With Ball State visiting, Michigan basketball still figuring out lineups

Michigan has only played two games. But in this abbreviated season, that’s a full 40 percent of its nonconference schedule. Michigan hosts Ball State on Wednesday. Just 11 days later, Big Ten play begins.

Coaches have less time to figure out their rotations — who deserves to play and which players work best together.

Juwan Howard is clearly still tinkering.

He’s deployed 25 different lineups through Michigan’s 2-0 start. The same five Wolverines have started both games and the same 10 have seen the floor. The combinations, however, are a work in progress.

Howard wasn’t interested in discussing his process in a video conference call with reporters on Tuesday evening.

“I’ll tell you right now, we don’t have enough time on this Zoom, nor do I want to spend an hour explaining to you how we’re going to break down our rotation,” he said. “But I will just leave you with a few words: all hands on deck. We’re going to need each and every guy on our roster this season.”

That fits Howard’s motto of “stay ready so you don’t have to get ready.” He wants every player, including the walk-ons, to be prepared. To Howard’s credit, he coaches every player that way. It also makes sense to have a deep bench this season, given the possibility of players missing time for a positive COVID test.

Howard has subscribed to that early on. Nine players are averaging double-digit minutes.

Mike Smith and Eli Brooks have started in the backcourt along with forwards Franz Wagner and Isaiah Livers and center Austin Davis. Three players have averaged more minutes than Davis: Chaundee Brown, Hunter Dickinson, and Brandon Johns Jr. Terrance Williams II and Zeb Jackson have also seen the court in meaningful spots, giving Michigan a legitimate 10-man rotation.

Howard has substituted based on a script: Brown and Dickinson have entered together at about the same time in each of the two first halves Michigan has played. He has substituted based on matchups: Davis’ minutes have been limited, no doubt, because neither Bowling Green nor Oakland were particularly big. And Howard has ridden the hot hand: Dickinson played the final 16 minutes on Sunday because he was a scoring machine.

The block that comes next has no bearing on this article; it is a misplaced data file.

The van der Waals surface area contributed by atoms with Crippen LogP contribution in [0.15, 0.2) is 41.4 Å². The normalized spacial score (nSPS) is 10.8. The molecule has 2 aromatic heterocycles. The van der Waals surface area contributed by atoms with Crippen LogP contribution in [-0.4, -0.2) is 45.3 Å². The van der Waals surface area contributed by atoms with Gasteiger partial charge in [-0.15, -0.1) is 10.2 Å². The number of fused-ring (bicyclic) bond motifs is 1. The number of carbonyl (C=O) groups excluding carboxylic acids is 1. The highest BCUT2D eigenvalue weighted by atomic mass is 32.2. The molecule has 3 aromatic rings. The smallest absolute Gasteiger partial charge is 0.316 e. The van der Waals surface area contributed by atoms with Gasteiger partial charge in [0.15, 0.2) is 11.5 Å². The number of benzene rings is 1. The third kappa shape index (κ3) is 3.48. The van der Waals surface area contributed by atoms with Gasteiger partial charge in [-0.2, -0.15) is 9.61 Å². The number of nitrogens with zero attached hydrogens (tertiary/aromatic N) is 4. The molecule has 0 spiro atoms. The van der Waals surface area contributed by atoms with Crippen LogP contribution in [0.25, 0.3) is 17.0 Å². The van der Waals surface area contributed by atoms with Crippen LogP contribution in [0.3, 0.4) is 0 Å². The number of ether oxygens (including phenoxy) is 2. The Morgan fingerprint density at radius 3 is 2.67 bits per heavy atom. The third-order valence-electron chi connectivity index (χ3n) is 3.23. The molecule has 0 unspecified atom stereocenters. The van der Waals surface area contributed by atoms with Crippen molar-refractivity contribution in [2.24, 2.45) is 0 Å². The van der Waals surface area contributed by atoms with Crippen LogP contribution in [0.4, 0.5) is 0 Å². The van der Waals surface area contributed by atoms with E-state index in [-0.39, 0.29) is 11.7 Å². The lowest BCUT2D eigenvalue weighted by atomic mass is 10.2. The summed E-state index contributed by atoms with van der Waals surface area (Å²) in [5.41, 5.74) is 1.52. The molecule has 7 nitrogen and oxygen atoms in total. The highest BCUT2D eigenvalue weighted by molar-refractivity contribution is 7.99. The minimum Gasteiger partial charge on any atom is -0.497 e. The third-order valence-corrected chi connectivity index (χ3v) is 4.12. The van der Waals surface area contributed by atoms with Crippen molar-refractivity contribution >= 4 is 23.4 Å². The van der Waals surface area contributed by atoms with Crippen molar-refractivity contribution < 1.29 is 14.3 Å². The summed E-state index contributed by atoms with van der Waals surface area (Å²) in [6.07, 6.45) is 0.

“I look at how the game is being played and which individuals are going to help give us the best chance to win,” Howard said bluntly.

Only two scholarships players have yet to see the court: junior Adrien Nuñez and freshman Jace Howard.

There was talk leading up to the season about the 6-foot-8 Johns playing center as part of smaller lineups. That has come to fruition. There have been 17 minutes where neither of Michigan’s true centers, Davis and Dickinson, have been on the floor. Either Johns or Williams have held down the center spot in their place.

According to kenpom.com, Michigan’s starting lineup is the most frequent, used 24 percent of the time. The next four most popular lineups include Dickinson and Brown.

It’s worth watching what Howard does on Wednesday against Ball State (7:00 p.m., BTN). The Cardinals have a pair of 6-foot-10 players as well as a couple of 6-8 guys. They’ve played just once so far this season, losing a heartbreaker 74-73 at Northern Kentucky on Nov. 25. The Cardinals allowed a 3-pointer with 22 seconds left and missed two potential game-winners.

Ball State went 18-13 last season (11-7 in the Mid-American Conference) and finished the year at No. 116 in the NCAA’s NET rankings. They’re currently at No. 131 on kenpom. Oakland, by comparison, is at 311.

Michigan’s competition only improves as Big Ten play approaches. We’ll see if Howard wants to get his regulars into game shape or continue to reach further down his bench.

Depth is often misunderstood. Many coaches like depth in case of injuries or foul trouble. When it comes to winning a particular game, some feel that having a predetermined seven or eight players is best.

There are exceptions. In 2014-15, Kentucky used a 10-man rotation. For a chunk of the season John Calipari deployed a true platoon system, subbing out five players at a time. Kentucky won its first 38 games before losing in the Final Four.

It’s unclear exactly where Howard stands. Last season, he usually played eight guys, though not always the same eight. Was that his preferred number or was it dictated by his personnel? It was his first season, so it’s impossible to say. This year’s team, with a strong freshman class, definitely has more college-ready players.

This season, there’s a chance a rotation player or two could be ruled out at the last minute. Howard understands that.

“This is COVID-rules, fellas,” he said. “Game-by-game, all hands on deck.”

More Michigan basketball content:

Hunter Dickinson and the ‘DMV boys’ spark Michigan’s late comeback

Michigan’s Isaiah Livers on feisty exchange with Juwan Howard: ‘He was challenging me’

Michigan basketball, thanks to a frosh, wins in OT to avoid huge upset vs. Oakland

Isaiah Livers, Michigan basketball co-captain, on why he knelt during national anthem


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